On the other hand, if such a polymer is dissolved in solvent to form a dilute solution, the degree of polymer entanglement is significantly reduced because the solvent medium allows the macromolecules to untwine and extend. Gel drawing processes such as described above attempt to take advantage of this state of polymer disentanglement by fixing the polymer in the disentanglement state by gelation, and then drawing the polymer in the gelled state to orient the polymer before the polymer chains can relax and entangle once again.
The problem which arises in such drawing processes is that the application of heat and solvent removal are necessary in order to orient the polymer chains and these are predominant factors which lead to polymer entanglement. Thus, the factors which induce macromolecular entanglement are at work prior to and during the drawing process, and there is thus a race to orient and recrystallize the polymer as quickly as possible before the polymer chains can reentangle under the influence of heat or as a consequence of increased polymer concentration in solution.
Some degree of reentanglement will inevitably occur in such processes unless a way can be found to maintain the polymers in the essentially disentangled state even when some degree of heat is applied or other factors favoring polymer reentanglement are at work.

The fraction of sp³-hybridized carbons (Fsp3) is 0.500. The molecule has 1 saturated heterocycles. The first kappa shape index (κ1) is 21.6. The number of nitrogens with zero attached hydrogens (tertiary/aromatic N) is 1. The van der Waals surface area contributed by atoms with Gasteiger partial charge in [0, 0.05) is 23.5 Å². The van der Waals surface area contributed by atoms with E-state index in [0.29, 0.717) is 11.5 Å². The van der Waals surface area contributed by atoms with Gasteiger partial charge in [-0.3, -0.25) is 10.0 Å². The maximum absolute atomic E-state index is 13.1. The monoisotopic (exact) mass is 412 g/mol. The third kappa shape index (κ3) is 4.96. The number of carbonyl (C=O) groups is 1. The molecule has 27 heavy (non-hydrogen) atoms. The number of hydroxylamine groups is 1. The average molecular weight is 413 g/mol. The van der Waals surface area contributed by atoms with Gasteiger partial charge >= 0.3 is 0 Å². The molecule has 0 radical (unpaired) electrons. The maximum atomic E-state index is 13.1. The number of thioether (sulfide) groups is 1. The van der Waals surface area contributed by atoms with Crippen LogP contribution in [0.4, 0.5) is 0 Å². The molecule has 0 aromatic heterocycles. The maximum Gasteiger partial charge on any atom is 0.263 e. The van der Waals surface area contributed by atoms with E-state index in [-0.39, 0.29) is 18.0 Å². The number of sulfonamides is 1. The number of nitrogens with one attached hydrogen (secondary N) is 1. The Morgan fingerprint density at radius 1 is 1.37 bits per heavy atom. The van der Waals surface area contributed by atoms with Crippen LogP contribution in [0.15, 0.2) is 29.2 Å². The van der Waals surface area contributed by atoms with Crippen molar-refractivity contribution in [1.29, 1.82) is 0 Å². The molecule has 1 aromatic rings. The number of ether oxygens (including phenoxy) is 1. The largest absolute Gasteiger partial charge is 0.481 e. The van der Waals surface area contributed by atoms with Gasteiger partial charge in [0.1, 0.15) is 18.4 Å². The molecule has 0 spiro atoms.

FIG. 1 is a graph of the Storage Modulus vs. The Temperature.
The present invention provides a process for producing high elongation elastomers and highly oriented films and fibers from polymers having specific associative groups. These polymers are generally referred to as telechelic polymers. These specific groups are such that the end groups on each macromolecule tend to associate with one another after the macromolecules are in a disentangled state, i.e., in the form of a semi-dilute solution. This association may be defined as an essentially physical interaction between chain end segments in contrast with a chemical covalent linkage, and is of a force strong enough to prevent the macromolecular chains rom slipping past one another and reentangling when the polymer is moderately heated or further concentrated in solution. The association may be manipulated, i.e., is reversible, under a change in parameter such as temperature, pH, polarity of the solvent medium and like parameters.
The associated polymer macromolecules can be drawn as a gel from a semi-dilute solution by techniques known in the art into a highly aligned disentangled polymer at draw ratios of 30 or more to yield shaped articles having a high dynamic modulus, high hardness and high tensile strength, if the chain is crystallizable. An ultra-low modulus elastomer is obtained if the polymer chain will not crystallize. Such non-crystallizable polymers generally exhibit a glass transition temperature of less than about 0° C.
Telechelic polymers which may be processed in accordance with the present invention may be generally characterized by the structure --(X--B--X)--n wherein n is an integer of at least 1, the central unit B represents the predominant polymer species which is to be oriented or extended and each X represents the associating groups which can be made to preferentially associate and physically interact with one another after the polymer molecules have been placed in a disentangled state. This association of the X end groups traps or fixes the polymer in the disentangled state and prevents reentanglement of the chains for as long as the polymer is maintained at conditions which do not destroy the characteristics of the X end groups which cause them to preferentially associate with one another and for as long as the polymer is not subjected to conditions which cause the macromolecules to reentangle.